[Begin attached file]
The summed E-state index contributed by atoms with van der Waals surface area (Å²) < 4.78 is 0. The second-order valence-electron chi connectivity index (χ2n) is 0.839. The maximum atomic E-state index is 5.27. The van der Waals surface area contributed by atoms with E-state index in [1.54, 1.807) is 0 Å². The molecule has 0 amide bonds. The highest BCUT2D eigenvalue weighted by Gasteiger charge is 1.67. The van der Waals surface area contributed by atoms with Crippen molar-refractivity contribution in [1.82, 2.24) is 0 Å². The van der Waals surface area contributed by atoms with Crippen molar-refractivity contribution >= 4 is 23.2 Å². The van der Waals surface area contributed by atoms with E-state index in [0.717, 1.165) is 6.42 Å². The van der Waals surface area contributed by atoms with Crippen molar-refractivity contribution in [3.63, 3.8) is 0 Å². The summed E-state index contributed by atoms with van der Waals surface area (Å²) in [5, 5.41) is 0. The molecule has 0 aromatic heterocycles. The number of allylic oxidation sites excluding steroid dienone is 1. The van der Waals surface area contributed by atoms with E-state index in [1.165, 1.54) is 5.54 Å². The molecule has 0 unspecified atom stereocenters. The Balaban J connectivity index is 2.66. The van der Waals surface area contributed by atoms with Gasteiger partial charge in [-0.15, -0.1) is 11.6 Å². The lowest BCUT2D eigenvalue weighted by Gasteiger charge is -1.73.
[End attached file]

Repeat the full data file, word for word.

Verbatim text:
The summed E-state index contributed by atoms with van der Waals surface area (Å²) < 4.78 is 0. The second-order valence-electron chi connectivity index (χ2n) is 0.839. The maximum atomic E-state index is 5.27. The van der Waals surface area contributed by atoms with E-state index in [1.54, 1.807) is 0 Å². The molecule has 0 amide bonds. The highest BCUT2D eigenvalue weighted by Gasteiger charge is 1.67. The van der Waals surface area contributed by atoms with Crippen molar-refractivity contribution in [1.82, 2.24) is 0 Å². The van der Waals surface area contributed by atoms with Crippen molar-refractivity contribution >= 4 is 23.2 Å². The van der Waals surface area contributed by atoms with E-state index in [0.717, 1.165) is 6.42 Å². The van der Waals surface area contributed by atoms with Crippen molar-refractivity contribution in [3.63, 3.8) is 0 Å². The summed E-state index contributed by atoms with van der Waals surface area (Å²) in [5, 5.41) is 0. The molecule has 0 aromatic heterocycles. The number of allylic oxidation sites excluding steroid dienone is 1. The van der Waals surface area contributed by atoms with E-state index in [1.165, 1.54) is 5.54 Å². The molecule has 0 unspecified atom stereocenters. The Balaban J connectivity index is 2.66. The van der Waals surface area contributed by atoms with Gasteiger partial charge in [-0.15, -0.1) is 11.6 Å². The lowest BCUT2D eigenvalue weighted by Gasteiger charge is -1.73.